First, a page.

In the days before Singapore’s southern islands were reclaimed and their inhabitants relocated to the mainland, the islands were home to various Malay communities who had an intimate relationship with the marine ecology around them. Juria Toramae, an independent researcher, artist and marine conservationist, has written about how the residents of outlying islands like Pulau Sudong lived off collecting corals and seaweed, in a place where land was too scarce to put under the plough. She notes how “corals and seaweeds were popular amongst Singapore’s mainlanders for home decoration and jelly-making”.5
In a paper published in 1982, Chew Soo Beng gives a rich account of the lives of the Pulau Sudong islanders before they were resettled into high-rise public housing on the mainland in the late 1970s:
“Groups of women row their kolek [small wooden boat] to different parts of the exposed portions of the reef to gather sea produce. This activity was performed with considerable gaiety, seeming to be an enjoyable activity. Everyone carried a basket and unmarried girls wore bunga raya (hibiscus) in their hair. In teams of threes or fours, usually to form a line, they combed the reef for agar-agar (an edible seaweed), gulong, the trepang and a variety of beche-de-mer. When both the tide and sun were low, the gathered chatter of the women at work could drift into the village where the men, excluded from the offshore merriment, conversed beneath their favourite pondok.”6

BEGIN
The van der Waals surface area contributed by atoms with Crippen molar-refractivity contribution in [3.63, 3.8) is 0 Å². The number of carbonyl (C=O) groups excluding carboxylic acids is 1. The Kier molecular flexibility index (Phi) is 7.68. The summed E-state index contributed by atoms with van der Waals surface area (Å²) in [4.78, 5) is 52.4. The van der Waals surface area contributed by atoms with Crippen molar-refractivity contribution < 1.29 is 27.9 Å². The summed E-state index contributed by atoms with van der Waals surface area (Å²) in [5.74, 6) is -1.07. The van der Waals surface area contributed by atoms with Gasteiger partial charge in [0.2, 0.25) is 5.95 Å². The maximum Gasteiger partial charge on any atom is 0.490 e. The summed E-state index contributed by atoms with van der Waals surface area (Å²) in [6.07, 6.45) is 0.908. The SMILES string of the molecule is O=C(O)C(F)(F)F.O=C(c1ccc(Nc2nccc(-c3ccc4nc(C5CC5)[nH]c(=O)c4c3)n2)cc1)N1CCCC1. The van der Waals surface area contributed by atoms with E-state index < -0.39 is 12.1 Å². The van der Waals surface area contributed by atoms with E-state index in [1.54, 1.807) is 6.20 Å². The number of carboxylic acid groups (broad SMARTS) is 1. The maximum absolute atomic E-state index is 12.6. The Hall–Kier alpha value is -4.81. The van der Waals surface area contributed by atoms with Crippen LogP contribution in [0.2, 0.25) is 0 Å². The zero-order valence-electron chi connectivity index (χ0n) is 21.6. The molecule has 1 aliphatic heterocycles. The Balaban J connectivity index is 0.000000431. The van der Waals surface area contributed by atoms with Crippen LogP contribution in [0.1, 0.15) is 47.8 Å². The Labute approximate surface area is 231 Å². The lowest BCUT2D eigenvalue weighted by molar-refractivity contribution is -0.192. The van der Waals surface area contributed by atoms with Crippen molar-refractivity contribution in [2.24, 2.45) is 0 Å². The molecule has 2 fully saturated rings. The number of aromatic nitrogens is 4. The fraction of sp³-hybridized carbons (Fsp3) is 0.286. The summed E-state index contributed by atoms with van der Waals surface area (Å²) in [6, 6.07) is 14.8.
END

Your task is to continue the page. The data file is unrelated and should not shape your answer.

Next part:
Remnants of this lost way of life can be seen today only in those parts of the Riau Islands in Indonesia where such time-tested rhythms have not been swept away by the modern economy’s relentless forces. The fishing and gathering expeditions of Singapore’s southern islanders often brought them to Riau. The islands on both sides of the Singapore-Indonesia border together formed a contiguous maritime neighbourhood.
Bound by ties of kinship, these island communities transcended the artificial international borders that divide the waters between Singapore and Indonesia, first drawn up by the British and Dutch colonial powers in the Anglo-Dutch Treaty of 1824.7 Prior to the 1997 Asian Financial Crisis, the Singapore dollar was a widely accepted currency in Riau. Even when Riau islanders got married, dowry exchange was made in the Singapore dollar as well. This affinity with Singapore was made possible by geographical proximity.